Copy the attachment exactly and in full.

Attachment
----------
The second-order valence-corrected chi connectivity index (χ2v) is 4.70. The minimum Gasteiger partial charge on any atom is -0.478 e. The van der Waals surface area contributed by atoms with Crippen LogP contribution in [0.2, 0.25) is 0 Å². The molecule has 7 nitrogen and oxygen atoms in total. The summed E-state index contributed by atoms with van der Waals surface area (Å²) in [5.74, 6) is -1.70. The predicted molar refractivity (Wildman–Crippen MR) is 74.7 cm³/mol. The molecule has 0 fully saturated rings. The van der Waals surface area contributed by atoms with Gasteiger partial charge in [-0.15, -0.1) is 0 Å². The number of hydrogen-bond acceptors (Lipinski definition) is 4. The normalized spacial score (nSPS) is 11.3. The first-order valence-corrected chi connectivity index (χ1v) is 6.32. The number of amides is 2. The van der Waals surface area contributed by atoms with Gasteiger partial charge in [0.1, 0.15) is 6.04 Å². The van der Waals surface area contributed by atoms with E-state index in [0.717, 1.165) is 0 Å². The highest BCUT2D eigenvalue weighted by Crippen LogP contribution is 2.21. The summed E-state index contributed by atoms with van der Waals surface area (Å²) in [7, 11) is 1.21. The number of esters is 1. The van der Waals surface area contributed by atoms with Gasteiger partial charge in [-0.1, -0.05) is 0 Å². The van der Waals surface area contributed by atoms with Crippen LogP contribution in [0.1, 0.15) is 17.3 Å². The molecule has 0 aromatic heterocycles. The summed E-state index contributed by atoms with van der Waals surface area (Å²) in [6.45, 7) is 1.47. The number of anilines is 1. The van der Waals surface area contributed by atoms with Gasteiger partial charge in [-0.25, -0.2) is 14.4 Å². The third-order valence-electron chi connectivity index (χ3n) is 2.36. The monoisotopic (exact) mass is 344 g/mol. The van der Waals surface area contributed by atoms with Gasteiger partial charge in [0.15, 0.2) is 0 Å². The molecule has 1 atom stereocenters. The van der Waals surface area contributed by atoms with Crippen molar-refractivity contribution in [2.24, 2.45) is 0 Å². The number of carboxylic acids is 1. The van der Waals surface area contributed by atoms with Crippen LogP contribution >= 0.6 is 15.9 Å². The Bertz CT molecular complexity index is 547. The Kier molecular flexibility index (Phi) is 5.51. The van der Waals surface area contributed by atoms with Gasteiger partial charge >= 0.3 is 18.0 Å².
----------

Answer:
The second-order valence-corrected chi connectivity index (χ2v) is 4.70. The minimum Gasteiger partial charge on any atom is -0.478 e. The van der Waals surface area contributed by atoms with Crippen LogP contribution in [0.2, 0.25) is 0 Å². The molecule has 7 nitrogen and oxygen atoms in total. The summed E-state index contributed by atoms with van der Waals surface area (Å²) in [5.74, 6) is -1.70. The predicted molar refractivity (Wildman–Crippen MR) is 74.7 cm³/mol. The molecule has 0 fully saturated rings. The van der Waals surface area contributed by atoms with Gasteiger partial charge in [-0.15, -0.1) is 0 Å². The number of hydrogen-bond acceptors (Lipinski definition) is 4. The normalized spacial score (nSPS) is 11.3. The first-order valence-corrected chi connectivity index (χ1v) is 6.32. The number of amides is 2. The van der Waals surface area contributed by atoms with Gasteiger partial charge in [0.1, 0.15) is 6.04 Å². The van der Waals surface area contributed by atoms with E-state index in [0.717, 1.165) is 0 Å². The highest BCUT2D eigenvalue weighted by Crippen LogP contribution is 2.21. The summed E-state index contributed by atoms with van der Waals surface area (Å²) in [7, 11) is 1.21. The number of esters is 1. The van der Waals surface area contributed by atoms with Gasteiger partial charge in [-0.1, -0.05) is 0 Å². The van der Waals surface area contributed by atoms with Crippen LogP contribution in [0.1, 0.15) is 17.3 Å². The molecule has 0 aromatic heterocycles. The summed E-state index contributed by atoms with van der Waals surface area (Å²) in [6.45, 7) is 1.47. The number of anilines is 1. The van der Waals surface area contributed by atoms with Gasteiger partial charge in [-0.25, -0.2) is 14.4 Å². The third-order valence-electron chi connectivity index (χ3n) is 2.36. The monoisotopic (exact) mass is 344 g/mol. The van der Waals surface area contributed by atoms with Gasteiger partial charge in [0.15, 0.2) is 0 Å². The molecule has 1 atom stereocenters. The van der Waals surface area contributed by atoms with Crippen molar-refractivity contribution in [2.24, 2.45) is 0 Å². The number of carboxylic acids is 1. The van der Waals surface area contributed by atoms with Crippen LogP contribution >= 0.6 is 15.9 Å². The Bertz CT molecular complexity index is 547. The Kier molecular flexibility index (Phi) is 5.51. The van der Waals surface area contributed by atoms with Gasteiger partial charge >= 0.3 is 18.0 Å².